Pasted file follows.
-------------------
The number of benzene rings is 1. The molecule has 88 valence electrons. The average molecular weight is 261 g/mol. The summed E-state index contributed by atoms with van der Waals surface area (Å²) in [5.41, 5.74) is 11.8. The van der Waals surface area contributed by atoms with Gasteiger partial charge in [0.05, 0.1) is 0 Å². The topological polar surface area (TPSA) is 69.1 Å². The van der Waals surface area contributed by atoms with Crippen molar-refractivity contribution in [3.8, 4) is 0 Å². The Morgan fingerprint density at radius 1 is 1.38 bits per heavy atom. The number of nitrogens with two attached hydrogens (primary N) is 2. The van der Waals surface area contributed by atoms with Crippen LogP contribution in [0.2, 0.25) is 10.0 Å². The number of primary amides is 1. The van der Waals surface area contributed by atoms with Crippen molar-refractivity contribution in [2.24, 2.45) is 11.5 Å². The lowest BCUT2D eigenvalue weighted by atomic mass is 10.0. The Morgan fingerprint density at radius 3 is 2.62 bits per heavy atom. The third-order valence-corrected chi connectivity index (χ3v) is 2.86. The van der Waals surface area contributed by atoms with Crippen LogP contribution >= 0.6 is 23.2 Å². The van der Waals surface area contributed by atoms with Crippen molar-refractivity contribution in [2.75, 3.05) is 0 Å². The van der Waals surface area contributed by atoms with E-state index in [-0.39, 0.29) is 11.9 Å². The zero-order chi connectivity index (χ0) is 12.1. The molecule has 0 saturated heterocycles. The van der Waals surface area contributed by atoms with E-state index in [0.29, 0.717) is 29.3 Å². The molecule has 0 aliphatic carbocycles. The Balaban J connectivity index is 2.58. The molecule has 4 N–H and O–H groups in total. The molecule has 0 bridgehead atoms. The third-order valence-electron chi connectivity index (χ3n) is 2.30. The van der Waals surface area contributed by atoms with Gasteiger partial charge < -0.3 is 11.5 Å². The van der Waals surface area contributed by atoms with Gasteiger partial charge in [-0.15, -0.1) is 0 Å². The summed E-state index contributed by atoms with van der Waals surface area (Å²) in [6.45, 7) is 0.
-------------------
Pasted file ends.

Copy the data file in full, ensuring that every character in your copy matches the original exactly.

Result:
The number of benzene rings is 1. The molecule has 88 valence electrons. The average molecular weight is 261 g/mol. The summed E-state index contributed by atoms with van der Waals surface area (Å²) in [5.41, 5.74) is 11.8. The van der Waals surface area contributed by atoms with Gasteiger partial charge in [0.05, 0.1) is 0 Å². The topological polar surface area (TPSA) is 69.1 Å². The van der Waals surface area contributed by atoms with Crippen molar-refractivity contribution in [3.8, 4) is 0 Å². The Morgan fingerprint density at radius 1 is 1.38 bits per heavy atom. The number of nitrogens with two attached hydrogens (primary N) is 2. The van der Waals surface area contributed by atoms with Crippen LogP contribution in [0.2, 0.25) is 10.0 Å². The number of primary amides is 1. The van der Waals surface area contributed by atoms with Crippen molar-refractivity contribution in [2.24, 2.45) is 11.5 Å². The lowest BCUT2D eigenvalue weighted by atomic mass is 10.0. The Morgan fingerprint density at radius 3 is 2.62 bits per heavy atom. The third-order valence-corrected chi connectivity index (χ3v) is 2.86. The van der Waals surface area contributed by atoms with Crippen LogP contribution >= 0.6 is 23.2 Å². The van der Waals surface area contributed by atoms with Crippen molar-refractivity contribution in [2.75, 3.05) is 0 Å². The van der Waals surface area contributed by atoms with E-state index in [-0.39, 0.29) is 11.9 Å². The zero-order chi connectivity index (χ0) is 12.1. The molecule has 0 saturated heterocycles. The van der Waals surface area contributed by atoms with E-state index in [0.29, 0.717) is 29.3 Å². The molecule has 0 aliphatic carbocycles. The Balaban J connectivity index is 2.58. The molecule has 4 N–H and O–H groups in total. The molecule has 0 bridgehead atoms. The third-order valence-electron chi connectivity index (χ3n) is 2.30. The van der Waals surface area contributed by atoms with Gasteiger partial charge < -0.3 is 11.5 Å². The van der Waals surface area contributed by atoms with Gasteiger partial charge in [-0.15, -0.1) is 0 Å². The summed E-state index contributed by atoms with van der Waals surface area (Å²) in [6.45, 7) is 0.